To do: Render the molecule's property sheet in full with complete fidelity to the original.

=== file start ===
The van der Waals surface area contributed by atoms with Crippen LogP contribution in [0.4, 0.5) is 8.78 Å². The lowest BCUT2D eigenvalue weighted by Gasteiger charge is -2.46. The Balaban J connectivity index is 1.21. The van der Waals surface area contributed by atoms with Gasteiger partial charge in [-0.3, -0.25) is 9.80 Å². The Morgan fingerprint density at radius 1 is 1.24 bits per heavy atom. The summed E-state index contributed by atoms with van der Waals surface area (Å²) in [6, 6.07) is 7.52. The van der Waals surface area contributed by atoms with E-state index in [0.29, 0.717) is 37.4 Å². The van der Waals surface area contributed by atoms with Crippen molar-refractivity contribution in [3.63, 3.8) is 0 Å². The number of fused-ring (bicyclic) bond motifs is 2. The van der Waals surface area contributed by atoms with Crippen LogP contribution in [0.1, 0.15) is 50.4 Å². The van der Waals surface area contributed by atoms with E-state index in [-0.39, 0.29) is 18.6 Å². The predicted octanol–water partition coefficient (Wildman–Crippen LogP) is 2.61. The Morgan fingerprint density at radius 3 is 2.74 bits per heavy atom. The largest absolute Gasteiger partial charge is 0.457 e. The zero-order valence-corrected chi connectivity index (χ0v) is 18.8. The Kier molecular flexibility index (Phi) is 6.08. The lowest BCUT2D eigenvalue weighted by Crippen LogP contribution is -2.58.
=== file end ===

The van der Waals surface area contributed by atoms with Crippen LogP contribution in [0.4, 0.5) is 8.78 Å². The lowest BCUT2D eigenvalue weighted by Gasteiger charge is -2.46. The Balaban J connectivity index is 1.21. The van der Waals surface area contributed by atoms with Gasteiger partial charge in [-0.3, -0.25) is 9.80 Å². The Morgan fingerprint density at radius 1 is 1.24 bits per heavy atom. The summed E-state index contributed by atoms with van der Waals surface area (Å²) in [6, 6.07) is 7.52. The van der Waals surface area contributed by atoms with E-state index in [0.29, 0.717) is 37.4 Å². The van der Waals surface area contributed by atoms with Crippen molar-refractivity contribution in [3.63, 3.8) is 0 Å². The number of fused-ring (bicyclic) bond motifs is 2. The van der Waals surface area contributed by atoms with Crippen LogP contribution in [0.1, 0.15) is 50.4 Å². The van der Waals surface area contributed by atoms with E-state index in [-0.39, 0.29) is 18.6 Å². The predicted octanol–water partition coefficient (Wildman–Crippen LogP) is 2.61. The Morgan fingerprint density at radius 3 is 2.74 bits per heavy atom. The largest absolute Gasteiger partial charge is 0.457 e. The zero-order valence-corrected chi connectivity index (χ0v) is 18.8. The Kier molecular flexibility index (Phi) is 6.08. The lowest BCUT2D eigenvalue weighted by Crippen LogP contribution is -2.58.